[from the planetarium program Who Discovered America?]
1 for each student. The kamal is the Phoenician/North African device for
measuring the altitude angle of Polaris in navigation. It is a square of wood or heavy cardboard (about 3” x 3”) with a string or light rope tied to its center. The string has knots tied about every 2 inches.
(a) Music from the Time of Columbus, by Triangulum Musicum or other music from fifteenth century Spain.
(b) Ocean sounds: we suggest Wood-Masted Sail Boats, #3 from Environments Cassettes ($9–$10, retail), or a similar “natural sounds” recording.
Maunus: Magnus Pharao Hansen, M.A. U.Copenhagen, http://commons.wikimedia.org /wiki/Image:Sanlorenzohead6.jpg
Steerman: Gregory Steerman, Lawrence Hall of Science, University of California, Berkeley, CA
Many ancient cultures devised ingenious ways to navigate and find their way in their desire to explore and trade with other peoples in the world. In the process of trading, these navigation techniques were also traded. Archaeological evidence suggests that around 2,800 years ago African sea-roving traders may have sailed to present-day southeastern Mexico, the home of the Olmec people. That’s over 2,000 years before Columbus made his famous voyages. Olmec culture is probably the oldest of the great Central and South American civilizations.
Olmec artists carved massive stone sculptures that appear to show a person with African features, wearing a distinctly African style headdress. The sculptures are found at a number of sacred sites in southeast Mexico where the giant heads were erected. When European explorers arrived much later, they were told of dark-skinned people living to the south. Metal alloys that the natives used for spear points were previously found in Africa. The exchange must have been both ways, since plants such as tobacco and corn were found in Africa but originated in America. The kamal is an ancient tool used by Arab traders. It is likely that northern African sailors also used the kamal to tell how far north or south they had traveled. Let’s see how sailors may have used the kamal. Pretend we are near the big port city of Algiers in northern Africa.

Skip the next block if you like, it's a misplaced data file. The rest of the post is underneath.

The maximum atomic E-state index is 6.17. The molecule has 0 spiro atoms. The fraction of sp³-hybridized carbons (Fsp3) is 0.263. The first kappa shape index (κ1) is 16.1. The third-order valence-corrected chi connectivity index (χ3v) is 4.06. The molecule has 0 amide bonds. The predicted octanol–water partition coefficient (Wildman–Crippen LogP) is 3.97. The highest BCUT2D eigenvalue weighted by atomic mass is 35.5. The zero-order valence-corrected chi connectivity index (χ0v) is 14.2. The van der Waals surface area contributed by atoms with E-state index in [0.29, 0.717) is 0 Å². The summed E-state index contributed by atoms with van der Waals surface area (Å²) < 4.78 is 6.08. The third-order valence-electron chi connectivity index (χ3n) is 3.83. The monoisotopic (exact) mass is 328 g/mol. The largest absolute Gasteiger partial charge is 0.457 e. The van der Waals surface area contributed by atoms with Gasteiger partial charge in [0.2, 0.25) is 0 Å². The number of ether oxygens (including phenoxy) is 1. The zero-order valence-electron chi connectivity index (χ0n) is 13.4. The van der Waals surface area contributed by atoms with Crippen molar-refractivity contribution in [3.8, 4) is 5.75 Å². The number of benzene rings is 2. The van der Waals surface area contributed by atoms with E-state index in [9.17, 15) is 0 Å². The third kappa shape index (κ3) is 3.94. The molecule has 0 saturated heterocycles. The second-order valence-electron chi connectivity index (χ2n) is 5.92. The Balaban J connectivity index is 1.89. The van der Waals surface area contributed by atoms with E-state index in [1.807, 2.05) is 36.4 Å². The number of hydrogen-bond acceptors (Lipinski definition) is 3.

Play ocean sounds. Hand out kamals, and show how they are used to measure the altitude of Polaris.
Hold the wood block of your kamal so that its bottom edge lines up with the horizon and its top edge lines up with Polaris. The block has to be a certain distance from your eye to have the top and bottom edges on Polaris and the horizon. Holding the block in that position, extend the rope to your chin. The rope’s knot that is closest to your chin is the knot for your home port of Algiers. Remember which knot that is by counting the knots from one end of the rope. Each other knot is the length of rope that would be our Polaris marker for other port cities where we might go.
If the Kamal block is moved closer to your eye, would that make the Polaris mark higher or lower in the sky? [Higher.] Would that be for a port farther north or farther south than Algiers? [Farther north.] Let’s go on a journey from Africa west to the Americas. Make sure you remember which knot is for Algiers.
Raise and lower daylight several times while lowering latitude to 15°N.
We have sailed over 4000 miles west from Africa to Central America. Now use your kamal to see if we are farther north or south from where we were in Africa. [Farther south.] We are in southeastern Mexico where African traders may have landed 2,000 years before Columbus. We do not really know how they navigated, but they may have used an instrument like the kamal to find how far north or south they had traveled.
Go on another journey back to Algiers. Move latitude back towards the north, and have the students use their kamals to tell you when you have returned to the right mark for the home port of Algiers.